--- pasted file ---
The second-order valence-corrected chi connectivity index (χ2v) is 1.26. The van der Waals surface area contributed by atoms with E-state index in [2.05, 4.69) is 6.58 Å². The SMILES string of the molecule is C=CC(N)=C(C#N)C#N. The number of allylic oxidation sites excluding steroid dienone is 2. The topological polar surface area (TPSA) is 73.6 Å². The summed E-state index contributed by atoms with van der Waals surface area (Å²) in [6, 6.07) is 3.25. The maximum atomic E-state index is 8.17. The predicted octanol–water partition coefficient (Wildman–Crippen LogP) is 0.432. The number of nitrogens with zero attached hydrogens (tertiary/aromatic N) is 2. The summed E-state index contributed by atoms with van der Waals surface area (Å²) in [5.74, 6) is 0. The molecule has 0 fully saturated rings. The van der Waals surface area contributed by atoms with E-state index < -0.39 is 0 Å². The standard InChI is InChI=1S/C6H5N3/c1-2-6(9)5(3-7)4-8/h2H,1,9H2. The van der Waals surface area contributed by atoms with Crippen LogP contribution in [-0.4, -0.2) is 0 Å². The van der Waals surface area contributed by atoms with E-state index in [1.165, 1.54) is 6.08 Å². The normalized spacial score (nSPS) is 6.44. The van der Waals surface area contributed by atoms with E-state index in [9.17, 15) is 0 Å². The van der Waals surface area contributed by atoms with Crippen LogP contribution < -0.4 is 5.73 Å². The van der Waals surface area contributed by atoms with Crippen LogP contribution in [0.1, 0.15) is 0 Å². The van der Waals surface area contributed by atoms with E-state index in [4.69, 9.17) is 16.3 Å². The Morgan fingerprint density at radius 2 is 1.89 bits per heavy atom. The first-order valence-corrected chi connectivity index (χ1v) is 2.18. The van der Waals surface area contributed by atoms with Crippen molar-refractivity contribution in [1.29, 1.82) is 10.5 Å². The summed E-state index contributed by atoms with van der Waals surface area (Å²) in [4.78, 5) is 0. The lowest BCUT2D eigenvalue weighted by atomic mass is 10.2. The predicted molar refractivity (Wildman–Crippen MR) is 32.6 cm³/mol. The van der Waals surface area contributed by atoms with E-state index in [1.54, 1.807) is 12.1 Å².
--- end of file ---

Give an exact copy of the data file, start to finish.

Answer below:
The second-order valence-corrected chi connectivity index (χ2v) is 1.26. The van der Waals surface area contributed by atoms with E-state index in [2.05, 4.69) is 6.58 Å². The SMILES string of the molecule is C=CC(N)=C(C#N)C#N. The number of allylic oxidation sites excluding steroid dienone is 2. The topological polar surface area (TPSA) is 73.6 Å². The summed E-state index contributed by atoms with van der Waals surface area (Å²) in [6, 6.07) is 3.25. The maximum atomic E-state index is 8.17. The predicted octanol–water partition coefficient (Wildman–Crippen LogP) is 0.432. The number of nitrogens with zero attached hydrogens (tertiary/aromatic N) is 2. The summed E-state index contributed by atoms with van der Waals surface area (Å²) in [5.74, 6) is 0. The molecule has 0 fully saturated rings. The van der Waals surface area contributed by atoms with E-state index < -0.39 is 0 Å². The standard InChI is InChI=1S/C6H5N3/c1-2-6(9)5(3-7)4-8/h2H,1,9H2. The van der Waals surface area contributed by atoms with Crippen LogP contribution in [-0.4, -0.2) is 0 Å². The van der Waals surface area contributed by atoms with E-state index in [1.165, 1.54) is 6.08 Å². The normalized spacial score (nSPS) is 6.44. The van der Waals surface area contributed by atoms with E-state index in [9.17, 15) is 0 Å². The van der Waals surface area contributed by atoms with Crippen LogP contribution < -0.4 is 5.73 Å². The van der Waals surface area contributed by atoms with Crippen LogP contribution in [0.1, 0.15) is 0 Å². The van der Waals surface area contributed by atoms with E-state index in [4.69, 9.17) is 16.3 Å². The Morgan fingerprint density at radius 2 is 1.89 bits per heavy atom. The first-order valence-corrected chi connectivity index (χ1v) is 2.18. The van der Waals surface area contributed by atoms with Crippen molar-refractivity contribution in [1.29, 1.82) is 10.5 Å². The summed E-state index contributed by atoms with van der Waals surface area (Å²) in [4.78, 5) is 0. The lowest BCUT2D eigenvalue weighted by atomic mass is 10.2. The predicted molar refractivity (Wildman–Crippen MR) is 32.6 cm³/mol. The van der Waals surface area contributed by atoms with E-state index in [1.54, 1.807) is 12.1 Å².